Even at that late hour, Slattery’s campaign had not seen the final vote totals from the 2nd Essex District state Senate race.
“The Salem numbers aren’t in but I don’t expect to win Salem,” Slattery told approximately 70 supporters at the club.
Slattery was right about that, but he could not have predicted just how overwhelmingly he had been defeated. Salem City Councilor Joan Lovely rolled to victory by more than 3,000 votes over second-place finisher Slattery, a 54-year-old lawyer and former state representative.
Slattery finished as the top vote-getter in Peabody, but Lovely swept the district’s other four communities, including by wide margins in her hometown of Salem as well as in Beverly and Danvers.
Slattery attributed his defeat in part to “geography,” a reference to the fact that he and fellow Peabody resident Manning were competing for votes in their own hometown while Lovely had free rein in Salem.
“Geography is what won the race,” Slattery said. “You get one candidate coming out of Salem and you get two candidates coming out of Peabody. It makes it tough. But I don’t want to take anything away from Joan. She worked hard and she ran a great race.”
Once the final numbers were tallied, however, Slattery’s analysis proved to be faulty.
Lovely’s victory was so large that she would have won the race even if Slattery had received all of Manning’s 2,611 votes.
Slattery supporter Jim Smerczynski said last week’s endorsement of Lovely by incumbent Sen. Fred Berry was difficult for Slattery to overcome.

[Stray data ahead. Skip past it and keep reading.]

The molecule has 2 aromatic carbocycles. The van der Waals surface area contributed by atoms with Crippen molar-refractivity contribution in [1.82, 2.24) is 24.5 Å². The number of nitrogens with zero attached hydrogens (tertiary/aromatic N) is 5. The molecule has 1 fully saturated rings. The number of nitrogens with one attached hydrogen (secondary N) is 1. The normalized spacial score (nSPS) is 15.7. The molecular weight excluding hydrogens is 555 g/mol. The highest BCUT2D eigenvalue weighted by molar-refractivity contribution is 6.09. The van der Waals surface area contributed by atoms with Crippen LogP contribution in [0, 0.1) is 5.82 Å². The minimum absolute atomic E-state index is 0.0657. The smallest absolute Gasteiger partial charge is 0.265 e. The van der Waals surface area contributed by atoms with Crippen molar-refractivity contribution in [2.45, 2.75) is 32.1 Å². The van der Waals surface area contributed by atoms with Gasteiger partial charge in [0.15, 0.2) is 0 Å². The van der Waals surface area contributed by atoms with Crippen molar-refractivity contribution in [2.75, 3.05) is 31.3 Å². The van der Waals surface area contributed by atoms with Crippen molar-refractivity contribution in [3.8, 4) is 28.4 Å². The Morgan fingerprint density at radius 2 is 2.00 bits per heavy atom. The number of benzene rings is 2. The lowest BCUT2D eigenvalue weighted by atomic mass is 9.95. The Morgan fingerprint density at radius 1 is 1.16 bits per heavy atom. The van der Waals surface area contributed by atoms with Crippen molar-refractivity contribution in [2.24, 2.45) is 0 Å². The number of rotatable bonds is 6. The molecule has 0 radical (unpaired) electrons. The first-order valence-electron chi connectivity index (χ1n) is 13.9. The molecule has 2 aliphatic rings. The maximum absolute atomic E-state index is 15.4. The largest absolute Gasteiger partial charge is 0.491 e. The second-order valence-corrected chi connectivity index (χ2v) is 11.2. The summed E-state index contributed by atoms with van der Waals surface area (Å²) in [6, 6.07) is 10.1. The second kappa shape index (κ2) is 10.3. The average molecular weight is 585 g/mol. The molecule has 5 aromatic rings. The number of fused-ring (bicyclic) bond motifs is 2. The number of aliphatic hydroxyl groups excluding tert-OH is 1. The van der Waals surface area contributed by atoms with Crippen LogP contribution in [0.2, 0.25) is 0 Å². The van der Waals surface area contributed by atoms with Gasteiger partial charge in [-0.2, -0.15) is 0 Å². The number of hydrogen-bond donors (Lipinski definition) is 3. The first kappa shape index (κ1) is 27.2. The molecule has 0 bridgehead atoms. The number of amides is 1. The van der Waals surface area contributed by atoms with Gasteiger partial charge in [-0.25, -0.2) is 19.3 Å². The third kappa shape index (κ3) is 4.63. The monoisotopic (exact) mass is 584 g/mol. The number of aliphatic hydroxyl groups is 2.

“I think Freddie Berry had a big influence on the race,” Smercyznski said. “John is one of the most well-informed, articulate candidates you’re even going to find, but for some reason it didn’t take hold. Lovely did run a good race.”
On the other side of Peabody Square, Manning’s campaign headquarters on Main Street were quiet by 9:30 p.m., just a short time after results were known.
Manning was alone with her husband when a reporter approached for comment, but the candidate’s husband, Ted, intervened, hollering at the reporter, ordering him out of the building and following after him, yelling.
For Slattery, the loss was his third election defeat since serving as Peabody’s state representative from 1995 to 2002. He lost a bid for lieutenant governor in 2002 and for mayor of Peabody in 2005.
Slattery said he’s not sure if he will run for office again, but acknowledged that it would be difficult to put his family through another campaign. He and his wife have three children of college or high school age.
“It’s a lot to ask of your family,” he said.
In a short speech, Slattery thanked his campaign workers and his family and praised Lovely and Manning for “a race well-run.”
“I feel like we ran a very good campaign and had lots of support,” he said. “It just didn’t work out the way we hoped. I still think it’s good to be a progressive Democrat in Massachusetts. You’ve got to remember where you came from. If you’re a Democrat you’ve got to be fighting for working-class values.”
Staff writer Paul Leighton can be reached at 978-338-2675 or firstname.lastname@example.org.